Student of the Year finalists were invited to listen to South China Morning Post CEO Gary Liu, and Winfried Engelbrecht-Bresges, Hong Kong Jockey Club CEO, speak at CEO Talks. The two leaders shared their experiences at the event with this new generation of future leaders, and discussed how important creativity is to good leadership in a fast-changing world.
Liu and Engelbrecht-Bresges both talked about some of the challenges they had to overcome as bosses of large organisations, and how changing circumstances in society forced their companies to adapt.
Liu in particular stressed how quickly the world will change for the finalists. “The world you guys are going to end up in when you start to lead is already going to be very different from the world we live in at 2019,” he said, “because the world we’re living in, where technology is the basis of everything, means we are discovering new problems every single day. And our job as leaders is to solve new problems every single day.”
As the Jockey Club’s top manager since 2007, Engelbrecht-Bresges describes the length of his term as “very unusual”.
“If you look at the normal lifespan of a CEO in a listed company now, it’s around three to four years.” But Engelbrecht-Bresges thinks his company has kept him on so long because he has been constantly reinventing himself. “This is what I’ve done for all my work. I always challenge and question myself.”
Two qualities that Liu believes are essential to being a successful leader are creativity and curiosity. He tells students that creativity isn’t always a natural talent, it’s a skill that can be trained. “You don’t have to be born with it. Some people might start off with some, but it is absolutely something you can develop.”
He continued by saying this is where curiosity comes into play. “For you to develop as a creative leader, the most important thing you should be reaching for is curiosity.” To be curious requires discipline and effort says Liu, comparing it to studying for school, practising an instrument, or training for a sport.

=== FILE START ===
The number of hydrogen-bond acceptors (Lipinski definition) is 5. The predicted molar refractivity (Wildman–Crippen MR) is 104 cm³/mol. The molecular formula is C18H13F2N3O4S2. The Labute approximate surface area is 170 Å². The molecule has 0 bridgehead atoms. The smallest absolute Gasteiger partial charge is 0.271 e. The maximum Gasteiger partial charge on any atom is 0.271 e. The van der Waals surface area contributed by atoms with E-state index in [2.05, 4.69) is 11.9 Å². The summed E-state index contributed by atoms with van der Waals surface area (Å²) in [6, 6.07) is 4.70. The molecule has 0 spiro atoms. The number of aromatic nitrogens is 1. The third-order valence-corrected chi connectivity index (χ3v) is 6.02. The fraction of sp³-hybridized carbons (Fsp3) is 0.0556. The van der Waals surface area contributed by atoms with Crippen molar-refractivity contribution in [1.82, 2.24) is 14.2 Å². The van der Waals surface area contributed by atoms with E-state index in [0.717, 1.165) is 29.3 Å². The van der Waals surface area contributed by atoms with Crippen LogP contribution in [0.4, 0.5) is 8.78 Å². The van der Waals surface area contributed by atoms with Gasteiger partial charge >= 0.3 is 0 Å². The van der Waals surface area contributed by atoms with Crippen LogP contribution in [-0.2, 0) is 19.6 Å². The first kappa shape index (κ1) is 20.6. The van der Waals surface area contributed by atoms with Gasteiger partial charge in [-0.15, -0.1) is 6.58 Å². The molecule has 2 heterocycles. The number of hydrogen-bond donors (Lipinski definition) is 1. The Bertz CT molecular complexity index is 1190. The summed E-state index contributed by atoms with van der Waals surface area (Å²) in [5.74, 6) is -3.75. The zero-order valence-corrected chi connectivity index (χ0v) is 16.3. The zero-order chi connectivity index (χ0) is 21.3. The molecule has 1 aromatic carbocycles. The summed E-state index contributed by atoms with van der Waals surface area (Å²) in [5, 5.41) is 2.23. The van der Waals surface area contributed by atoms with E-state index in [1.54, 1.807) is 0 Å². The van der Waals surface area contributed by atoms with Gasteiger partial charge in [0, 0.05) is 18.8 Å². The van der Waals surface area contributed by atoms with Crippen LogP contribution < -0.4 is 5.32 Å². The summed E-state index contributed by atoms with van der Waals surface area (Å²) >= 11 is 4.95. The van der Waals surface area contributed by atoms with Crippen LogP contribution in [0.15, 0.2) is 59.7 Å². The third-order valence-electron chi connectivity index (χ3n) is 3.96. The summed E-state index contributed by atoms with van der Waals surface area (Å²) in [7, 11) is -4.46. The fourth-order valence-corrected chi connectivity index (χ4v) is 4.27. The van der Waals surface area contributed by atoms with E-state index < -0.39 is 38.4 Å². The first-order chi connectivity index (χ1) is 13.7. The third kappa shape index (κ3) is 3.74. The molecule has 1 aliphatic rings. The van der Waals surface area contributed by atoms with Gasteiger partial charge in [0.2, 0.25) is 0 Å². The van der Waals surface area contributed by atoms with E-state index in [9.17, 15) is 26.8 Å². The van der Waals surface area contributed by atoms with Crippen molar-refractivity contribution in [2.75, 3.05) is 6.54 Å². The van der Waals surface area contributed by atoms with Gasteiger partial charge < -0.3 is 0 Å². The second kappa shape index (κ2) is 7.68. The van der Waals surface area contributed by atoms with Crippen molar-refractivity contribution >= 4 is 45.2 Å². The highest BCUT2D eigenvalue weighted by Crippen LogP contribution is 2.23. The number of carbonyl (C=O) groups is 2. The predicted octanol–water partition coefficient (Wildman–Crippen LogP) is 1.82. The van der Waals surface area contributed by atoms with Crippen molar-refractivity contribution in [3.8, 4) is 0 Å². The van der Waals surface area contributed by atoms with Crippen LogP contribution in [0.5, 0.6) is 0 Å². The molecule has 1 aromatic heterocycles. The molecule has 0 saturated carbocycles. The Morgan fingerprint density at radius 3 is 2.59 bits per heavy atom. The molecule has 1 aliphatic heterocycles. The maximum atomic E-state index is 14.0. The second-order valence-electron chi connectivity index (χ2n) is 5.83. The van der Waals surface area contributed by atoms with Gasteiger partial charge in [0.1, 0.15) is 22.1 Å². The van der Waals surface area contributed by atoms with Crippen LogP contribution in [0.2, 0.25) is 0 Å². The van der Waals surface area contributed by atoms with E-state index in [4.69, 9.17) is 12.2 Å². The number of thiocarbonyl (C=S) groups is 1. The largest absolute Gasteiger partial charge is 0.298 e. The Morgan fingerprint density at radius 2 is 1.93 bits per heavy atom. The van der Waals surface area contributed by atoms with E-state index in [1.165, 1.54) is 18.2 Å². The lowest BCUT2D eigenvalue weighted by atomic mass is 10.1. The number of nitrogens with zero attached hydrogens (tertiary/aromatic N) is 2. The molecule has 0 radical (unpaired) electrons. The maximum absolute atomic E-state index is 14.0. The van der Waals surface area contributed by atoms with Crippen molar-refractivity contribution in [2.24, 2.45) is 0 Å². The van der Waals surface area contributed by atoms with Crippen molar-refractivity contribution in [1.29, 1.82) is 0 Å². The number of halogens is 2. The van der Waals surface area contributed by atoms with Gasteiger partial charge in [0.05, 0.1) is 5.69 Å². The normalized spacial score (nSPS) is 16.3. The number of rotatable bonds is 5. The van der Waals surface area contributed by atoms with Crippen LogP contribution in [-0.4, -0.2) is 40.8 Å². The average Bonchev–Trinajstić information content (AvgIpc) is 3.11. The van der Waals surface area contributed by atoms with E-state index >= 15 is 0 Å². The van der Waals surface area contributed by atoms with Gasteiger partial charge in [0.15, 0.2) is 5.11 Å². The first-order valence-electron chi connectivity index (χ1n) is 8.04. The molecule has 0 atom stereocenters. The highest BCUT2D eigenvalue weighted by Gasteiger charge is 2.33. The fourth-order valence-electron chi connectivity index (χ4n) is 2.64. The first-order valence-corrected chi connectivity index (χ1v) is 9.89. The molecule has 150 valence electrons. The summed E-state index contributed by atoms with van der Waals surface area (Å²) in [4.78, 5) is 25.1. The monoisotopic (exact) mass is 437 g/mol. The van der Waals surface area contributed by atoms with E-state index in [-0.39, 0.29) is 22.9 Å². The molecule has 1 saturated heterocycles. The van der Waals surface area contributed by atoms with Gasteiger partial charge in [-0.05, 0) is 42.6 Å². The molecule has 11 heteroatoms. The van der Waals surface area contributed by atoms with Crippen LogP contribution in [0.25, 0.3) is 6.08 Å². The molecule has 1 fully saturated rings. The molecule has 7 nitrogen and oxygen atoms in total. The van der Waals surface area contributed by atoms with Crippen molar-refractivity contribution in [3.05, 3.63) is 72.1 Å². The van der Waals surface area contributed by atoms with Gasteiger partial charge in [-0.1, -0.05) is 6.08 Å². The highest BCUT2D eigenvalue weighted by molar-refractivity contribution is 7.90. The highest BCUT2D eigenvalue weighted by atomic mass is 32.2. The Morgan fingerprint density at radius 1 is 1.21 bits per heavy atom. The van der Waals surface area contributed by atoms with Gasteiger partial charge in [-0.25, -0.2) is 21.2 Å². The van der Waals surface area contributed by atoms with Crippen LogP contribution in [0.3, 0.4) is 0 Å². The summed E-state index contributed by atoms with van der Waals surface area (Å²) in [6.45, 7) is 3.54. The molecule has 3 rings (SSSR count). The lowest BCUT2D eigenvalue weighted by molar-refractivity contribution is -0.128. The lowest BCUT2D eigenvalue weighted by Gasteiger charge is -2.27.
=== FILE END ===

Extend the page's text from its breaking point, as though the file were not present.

“You have to carve out time every day. It’s a discipline to put yourself in a situation where you are looking for new things and experiences.” He went on to say it’s essential to spend time thinking about the things one has learned to allow them to become new ideas.
A good rule to help you stay curious is the “I don’t know” rule, says Liu. “Never be afraid to say ‘I don’t know’,” he said, adding that the second part of that rule is to “Never say ‘I don’t know’ to the same question twice.”
One of Engelbrecht-Bresges’ parting messages to the students was to not be afraid of failing. “What you have to learn is how not to be successful, especially for brilliant students,” he said.
“In the very high pressure environment of Hong Kong schools, where everything is result-driven, this is a significant challenge. So don’t be afraid. Sometimes not winning is part of your development and makes you a better person and a better leader.”
The Student of the Year Awards competition is organised by South China Morning Post and Young Post, and sponsored by The Hong Kong Jockey Club. The award ceremony will be held on May 25.